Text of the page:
In her study of the decoration of the sarcophagus, conservator Elizabeth Hendrix notes that "almost every centimeter of stone was highly colored. . . . The background of each side was patterned in blue and red, and the bands of decoration above and below the figural scenes were also painted in contrasting shades."[4] She has reconstructed the elaborate polychromy in a series of watercolors, displayed in gallery 174, that show the original appearance of the sarcophagus and each of the pigments identified, including an abundance of cinnabar. The effect is one of a vivid, triumphant funeral procession.

These painstaking efforts by the Department of Objects Conservation have allowed visitors to appreciate this object's original appearance. More recent technology, such as an online presentation of a 3D scan with an integrated audio feature or the type of technology used in The Met Media Lab's Color the Temple project, might further enhance audience appreciation of the original polychromy of the object.

The Villa Boscoreale Cubiculum

View of room from Roman villa with brightly colored, illusionistic architectural elements and landscapes

Cubiculum (bedroom) from the Villa of P. Fannius Synistor at Boscoreale, ca. 50–40 B.C. Roman, Late Republic. Fresco. The Metropolitan Museum of Art, New York, Rogers Fund, 1903 (03.14.13a–g)

The Met has numerous wall frescoes from the Villa of Boscoreale north of Pompeii, which was excavated in 1899–1900. These frescoes are of exceptional quality and feature an extensive and elegant use of cinnabar, particularly those in the cubiculum (bedroom) that was formerly displayed in The Met's Great Hall for 40 years (now installed in gallery 165).

A major conservation project undertaken in 2007 by The Met, in collaboration with King's College, London, was accompanied by a computer construction that created a 3D virtual model of the entire villa.[5] This stationary virtual model allowed the public to imagine what it would be like to see the frescoes when moving through the rooms, but did not allow viewers to see the details of cinnabar's use in the frescoes up close with an immersive experience.

Today, this digital presentation might be enhanced by using 360-degree video that would allow a viewer to observe all of the room's details in an immersive experience, or perhaps even to move through the virtual model of the villa using a smartphone.

Back view of Damascus Room

Back wall of the Damascus Room

Similarly, 360-degree technology or interactive virtual-reality technology (such as I experienced at the Small Wonders: Gothic Boxwood Miniatures exhibition at The Met Cloisters) could be used to enhance the presentation of the Damascus Room by supplementing the stationary touch screen, adjacent to the room, which reconstructs the original colors hidden under the varnish, including vermilion.<

Looking towards the Future

In the future, museums like The Met will be able to meld their collections with new digital technologies that make them even more accessible to visitors of all ages and cultures. Such technologies may allow us to trace the way materials such as cinnabar and vermilion were used by artists across time and geography. Technology may also help us to digitally reconstruct areas where the original colors have faded or are almost totally lost. Such tools will greatly enhance our understanding and appreciation of the Museum's extraordinary collection.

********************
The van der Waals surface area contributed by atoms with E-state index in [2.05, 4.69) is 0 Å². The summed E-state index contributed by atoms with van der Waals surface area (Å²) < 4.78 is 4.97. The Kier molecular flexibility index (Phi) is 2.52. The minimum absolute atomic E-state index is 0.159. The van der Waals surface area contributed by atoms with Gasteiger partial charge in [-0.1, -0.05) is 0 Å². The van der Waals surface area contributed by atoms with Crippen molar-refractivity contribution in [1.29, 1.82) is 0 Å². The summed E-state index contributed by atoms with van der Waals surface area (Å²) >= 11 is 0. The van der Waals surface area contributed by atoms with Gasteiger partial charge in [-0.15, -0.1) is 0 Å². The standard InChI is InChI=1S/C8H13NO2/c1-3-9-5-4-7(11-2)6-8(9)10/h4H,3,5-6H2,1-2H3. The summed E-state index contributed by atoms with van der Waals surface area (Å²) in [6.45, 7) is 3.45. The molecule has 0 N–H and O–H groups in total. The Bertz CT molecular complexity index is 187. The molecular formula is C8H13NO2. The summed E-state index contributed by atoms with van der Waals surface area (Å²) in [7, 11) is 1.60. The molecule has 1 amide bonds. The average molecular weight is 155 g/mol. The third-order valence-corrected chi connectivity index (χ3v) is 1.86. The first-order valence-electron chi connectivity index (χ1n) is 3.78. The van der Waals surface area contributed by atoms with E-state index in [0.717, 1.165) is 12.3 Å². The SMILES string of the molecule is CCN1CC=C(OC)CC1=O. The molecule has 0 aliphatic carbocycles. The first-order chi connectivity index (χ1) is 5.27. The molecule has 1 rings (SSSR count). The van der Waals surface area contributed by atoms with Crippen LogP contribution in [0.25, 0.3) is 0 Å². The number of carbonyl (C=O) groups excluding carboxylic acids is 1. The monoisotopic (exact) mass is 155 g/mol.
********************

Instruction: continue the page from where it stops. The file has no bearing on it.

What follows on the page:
Jean-François de Lapérouse, a conservator in the Department of Objects Conservation at The Met, was the inspiration for this project on cinnabar and served as a consultant for the project.

Notes

[1] Elizabeth A. Hendrix, "Painted Ladies of the Bronze Age," The Metropolitan Museum of Art Bulletin 55.3 (1997–98): 8.

[2] Mechthild Baumeister, et al., "A Splendid Welcome to the 'House of Praises, Glorious Deeds and Magnanimity,'" Studies in Conservation 55, suppl. 2 (2010), 129–30.

[3] Parviz Holakooei and Jean-Francois de Laperouse et al., "Early Islamic Pigments at Nishapur, North-Eastern Iran: Studies on the Painted Fragments Preserved at The Metropolitan Museum of Art," Archaeological and Anthropological Sciences (2016). doi: 10.1007/s12520-016-0347-7.

[4] Elizabeth A. Hendrix, "Polychromy on the Amathus Sarcophagus, a 'Rare Gem of Art,'" Metropolitan Museum Journal 36 (2001): 44.

[5] See Bettina Bergmann, Stefano De Caro, Joan R. Mertens, and Rudolf Meyer, Roman Frescoes from Boscoreale: The Villa of Publius Fannius Synistor in Reality and Virtual Reality (New York: The Metropolitan Museum of Art, 2010).

Additional Resources

Video presentation by the author, Ellen Spindler, at The Met Media Lab Expo 2015

Department of Asian Art. "Lacquerware of East Asia." In Heilbrunn Timeline of Art History (October 2004).

Department of Greek and Roman Art. "Early Cycladic Art and Culture." In Heilbrunn Timeline of Art History (October 2004).

Easthaugh, Nicholas et al., Pigment Compendium: A Dictionary and Optical Microscopy of Historical Pigments. Oxford: Elsevier, 2013.

Gettens, R. J., R. L. Feller, and W. T. Chase. Artists' Pigments: A Handbook of their History and Characteristics. Vol. 2. A publication of the National Gallery of Art, Washington, D.C., and Oxford University Press, 1993.

Martin-Gil, J. et al., "The first known use of vermilion." Experientia 51 (1995). doi::10:1007/BF01922425.


Department: Objects Conservation